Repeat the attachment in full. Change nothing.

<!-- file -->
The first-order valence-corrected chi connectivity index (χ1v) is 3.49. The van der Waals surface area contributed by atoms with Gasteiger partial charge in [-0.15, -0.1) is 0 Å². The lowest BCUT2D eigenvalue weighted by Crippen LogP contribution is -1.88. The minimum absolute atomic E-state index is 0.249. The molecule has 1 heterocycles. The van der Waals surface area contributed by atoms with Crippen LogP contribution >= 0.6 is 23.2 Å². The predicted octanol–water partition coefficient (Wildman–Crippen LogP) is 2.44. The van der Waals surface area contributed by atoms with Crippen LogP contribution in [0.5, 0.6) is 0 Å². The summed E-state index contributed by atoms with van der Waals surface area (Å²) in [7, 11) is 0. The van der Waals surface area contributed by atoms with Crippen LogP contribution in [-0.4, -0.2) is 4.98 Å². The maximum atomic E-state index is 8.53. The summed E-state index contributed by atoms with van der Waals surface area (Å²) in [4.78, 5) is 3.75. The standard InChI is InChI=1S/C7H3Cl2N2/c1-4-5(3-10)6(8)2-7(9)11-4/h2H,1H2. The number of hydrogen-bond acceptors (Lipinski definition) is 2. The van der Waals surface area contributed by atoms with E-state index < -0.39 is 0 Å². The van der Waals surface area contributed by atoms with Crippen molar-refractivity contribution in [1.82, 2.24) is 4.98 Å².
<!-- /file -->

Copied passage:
The first-order valence-corrected chi connectivity index (χ1v) is 3.49. The van der Waals surface area contributed by atoms with Gasteiger partial charge in [-0.15, -0.1) is 0 Å². The lowest BCUT2D eigenvalue weighted by Crippen LogP contribution is -1.88. The minimum absolute atomic E-state index is 0.249. The molecule has 1 heterocycles. The van der Waals surface area contributed by atoms with Crippen LogP contribution >= 0.6 is 23.2 Å². The predicted octanol–water partition coefficient (Wildman–Crippen LogP) is 2.44. The van der Waals surface area contributed by atoms with Crippen LogP contribution in [0.5, 0.6) is 0 Å². The summed E-state index contributed by atoms with van der Waals surface area (Å²) in [7, 11) is 0. The van der Waals surface area contributed by atoms with Crippen LogP contribution in [-0.4, -0.2) is 4.98 Å². The maximum atomic E-state index is 8.53. The summed E-state index contributed by atoms with van der Waals surface area (Å²) in [4.78, 5) is 3.75. The standard InChI is InChI=1S/C7H3Cl2N2/c1-4-5(3-10)6(8)2-7(9)11-4/h2H,1H2. The number of hydrogen-bond acceptors (Lipinski definition) is 2. The van der Waals surface area contributed by atoms with E-state index < -0.39 is 0 Å². The van der Waals surface area contributed by atoms with Crippen molar-refractivity contribution in [1.82, 2.24) is 4.98 Å².